In a moment, I rejoined my family on the sidewalk.  My wife was desperately trying to learn the cost and my decision.   I didn’t keep her in suspension.  “The stole cost almost a thousand dollars,” I told her, trying to look as stern as I could.  Her spiritsdropped, she seemed to sag and wilt in despair.  This was an unexpectedly high sum.  “But,” I smiled at her and she began to have hope again, “that is just about exactly what a week in Madrid is costing us.  So, if we leave for Peru a week earlier than we planned, we can afford to buy it.”

          Even the children seemed pleased to agree.  They also wanted their mother to be happy and were ready to go to Peru.  So Sandra dashed inside the elegant store with the elegant sales lady and quickly returned with her elegant stole around her shoulders.

          We were lucky in being able to change our reservations on KLM.  We sent a wire to Lima so her family would know of our early arrival.   The DC-9 flight was a milk run from Amsterdam to Santiago, Chile and return.  Before reaching Madrid, the flight would make a stop in Paris.  From Madrid, there was a short hop to Lisbon, then a longer flight to the Azores where it refueled for the longer hop across the Atlantic to Caracas.  There was an hour layover before additional stops in Maracaibo and Quitos before finally reaching Lima.  You become acquainted with the cabin crew on such a long flight and we learned that this flight was their only route.  They rested two days in Santiago before making the return to Amsterdam and rested two days there before starting again.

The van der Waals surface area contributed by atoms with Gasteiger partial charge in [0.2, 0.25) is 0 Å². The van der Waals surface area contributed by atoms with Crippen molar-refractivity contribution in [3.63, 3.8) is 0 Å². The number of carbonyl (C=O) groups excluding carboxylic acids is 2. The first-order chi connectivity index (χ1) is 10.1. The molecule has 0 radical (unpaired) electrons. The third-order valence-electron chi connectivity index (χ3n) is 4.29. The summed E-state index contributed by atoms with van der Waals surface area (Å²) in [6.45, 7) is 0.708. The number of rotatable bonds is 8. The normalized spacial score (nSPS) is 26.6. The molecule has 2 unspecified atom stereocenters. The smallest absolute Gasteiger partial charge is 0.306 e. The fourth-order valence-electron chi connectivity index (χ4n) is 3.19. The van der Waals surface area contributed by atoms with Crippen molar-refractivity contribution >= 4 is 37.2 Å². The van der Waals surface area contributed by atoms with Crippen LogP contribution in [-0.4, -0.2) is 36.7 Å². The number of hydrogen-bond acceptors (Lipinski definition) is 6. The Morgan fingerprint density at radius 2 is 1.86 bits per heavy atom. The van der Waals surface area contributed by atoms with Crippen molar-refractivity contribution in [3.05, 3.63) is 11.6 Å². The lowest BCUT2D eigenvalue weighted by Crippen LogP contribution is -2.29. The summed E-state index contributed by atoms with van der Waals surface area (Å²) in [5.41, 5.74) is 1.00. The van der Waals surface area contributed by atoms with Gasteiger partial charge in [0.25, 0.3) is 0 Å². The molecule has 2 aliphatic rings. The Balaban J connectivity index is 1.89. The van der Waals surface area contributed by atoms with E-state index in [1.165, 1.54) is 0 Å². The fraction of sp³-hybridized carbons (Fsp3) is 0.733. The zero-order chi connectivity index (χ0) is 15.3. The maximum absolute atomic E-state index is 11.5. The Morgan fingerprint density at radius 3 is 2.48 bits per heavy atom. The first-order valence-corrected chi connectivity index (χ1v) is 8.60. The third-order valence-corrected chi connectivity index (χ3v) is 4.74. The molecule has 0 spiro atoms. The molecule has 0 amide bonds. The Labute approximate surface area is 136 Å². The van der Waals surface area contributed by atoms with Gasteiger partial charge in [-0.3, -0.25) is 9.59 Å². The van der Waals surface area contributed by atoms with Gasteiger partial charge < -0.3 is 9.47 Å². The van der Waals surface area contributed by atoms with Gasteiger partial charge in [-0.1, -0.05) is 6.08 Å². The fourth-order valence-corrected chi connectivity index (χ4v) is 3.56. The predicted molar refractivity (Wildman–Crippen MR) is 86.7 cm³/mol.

There was some jet engine trouble at the Azores airport. Since it was only a refueling stop, KLM had no right to discharge passengers – not even to go to a transit lounge – so we all stayed aboard.  I stuck my head out of the door and saw a mechanic sitting on the top of a tall ladder, with the engine cowling off and on the ground.  He was scratching his head as he tried to read a repair manual written in English and obviously had no knowledge of either the English language or jet engines.  His only light was a flickering dim flashlight that soon went out.  Then a flight attendant informed us that a real jet mechanic was flying out from Lisbon in a small plane and would soon correct the problem.  Three hours later, we were once more airborne and on our way.

          The following week when we were safely in Lima,  the flight on which we were originally confirmed, went down somewhere over the Atlantic, without a trace.  Everyone perished.   We would have all died in that crash if it hadn’t been for that mink stole which saved our lives.  From that time on, we never traveled anywhere without that fur.